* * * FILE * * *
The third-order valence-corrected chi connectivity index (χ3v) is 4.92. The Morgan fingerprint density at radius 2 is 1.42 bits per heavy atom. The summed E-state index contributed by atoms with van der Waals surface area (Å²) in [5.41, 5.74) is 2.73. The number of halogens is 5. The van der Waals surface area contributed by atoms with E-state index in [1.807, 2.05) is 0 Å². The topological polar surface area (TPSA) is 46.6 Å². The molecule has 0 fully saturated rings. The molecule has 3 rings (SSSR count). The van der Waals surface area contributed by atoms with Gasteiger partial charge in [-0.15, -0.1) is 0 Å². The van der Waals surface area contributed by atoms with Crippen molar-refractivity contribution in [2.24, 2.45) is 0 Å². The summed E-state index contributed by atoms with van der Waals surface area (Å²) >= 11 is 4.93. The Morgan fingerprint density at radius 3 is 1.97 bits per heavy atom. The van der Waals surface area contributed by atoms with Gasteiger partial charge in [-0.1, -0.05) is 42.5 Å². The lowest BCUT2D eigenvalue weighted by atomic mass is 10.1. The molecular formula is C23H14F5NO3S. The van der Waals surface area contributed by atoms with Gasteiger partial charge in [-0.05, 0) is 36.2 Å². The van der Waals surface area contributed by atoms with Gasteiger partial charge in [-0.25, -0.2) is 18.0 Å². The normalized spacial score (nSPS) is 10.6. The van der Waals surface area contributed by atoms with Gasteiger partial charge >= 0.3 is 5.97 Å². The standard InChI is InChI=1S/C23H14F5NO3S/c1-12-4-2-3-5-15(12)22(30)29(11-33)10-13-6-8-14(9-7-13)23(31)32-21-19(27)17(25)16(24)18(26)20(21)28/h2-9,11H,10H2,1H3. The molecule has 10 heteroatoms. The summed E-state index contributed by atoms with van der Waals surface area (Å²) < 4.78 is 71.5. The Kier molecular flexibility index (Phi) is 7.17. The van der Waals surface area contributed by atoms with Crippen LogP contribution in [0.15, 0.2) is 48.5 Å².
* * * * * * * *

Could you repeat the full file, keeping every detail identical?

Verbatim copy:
The third-order valence-corrected chi connectivity index (χ3v) is 4.92. The Morgan fingerprint density at radius 2 is 1.42 bits per heavy atom. The summed E-state index contributed by atoms with van der Waals surface area (Å²) in [5.41, 5.74) is 2.73. The number of halogens is 5. The van der Waals surface area contributed by atoms with E-state index in [1.807, 2.05) is 0 Å². The topological polar surface area (TPSA) is 46.6 Å². The molecule has 0 fully saturated rings. The molecule has 3 rings (SSSR count). The van der Waals surface area contributed by atoms with Gasteiger partial charge in [-0.15, -0.1) is 0 Å². The van der Waals surface area contributed by atoms with Crippen molar-refractivity contribution in [2.24, 2.45) is 0 Å². The summed E-state index contributed by atoms with van der Waals surface area (Å²) >= 11 is 4.93. The Morgan fingerprint density at radius 3 is 1.97 bits per heavy atom. The van der Waals surface area contributed by atoms with Gasteiger partial charge in [-0.1, -0.05) is 42.5 Å². The lowest BCUT2D eigenvalue weighted by atomic mass is 10.1. The molecular formula is C23H14F5NO3S. The van der Waals surface area contributed by atoms with Gasteiger partial charge in [-0.05, 0) is 36.2 Å². The van der Waals surface area contributed by atoms with Gasteiger partial charge in [-0.25, -0.2) is 18.0 Å². The normalized spacial score (nSPS) is 10.6. The van der Waals surface area contributed by atoms with Gasteiger partial charge >= 0.3 is 5.97 Å². The standard InChI is InChI=1S/C23H14F5NO3S/c1-12-4-2-3-5-15(12)22(30)29(11-33)10-13-6-8-14(9-7-13)23(31)32-21-19(27)17(25)16(24)18(26)20(21)28/h2-9,11H,10H2,1H3. The molecule has 10 heteroatoms. The summed E-state index contributed by atoms with van der Waals surface area (Å²) < 4.78 is 71.5. The Kier molecular flexibility index (Phi) is 7.17. The van der Waals surface area contributed by atoms with Crippen LogP contribution in [0.15, 0.2) is 48.5 Å².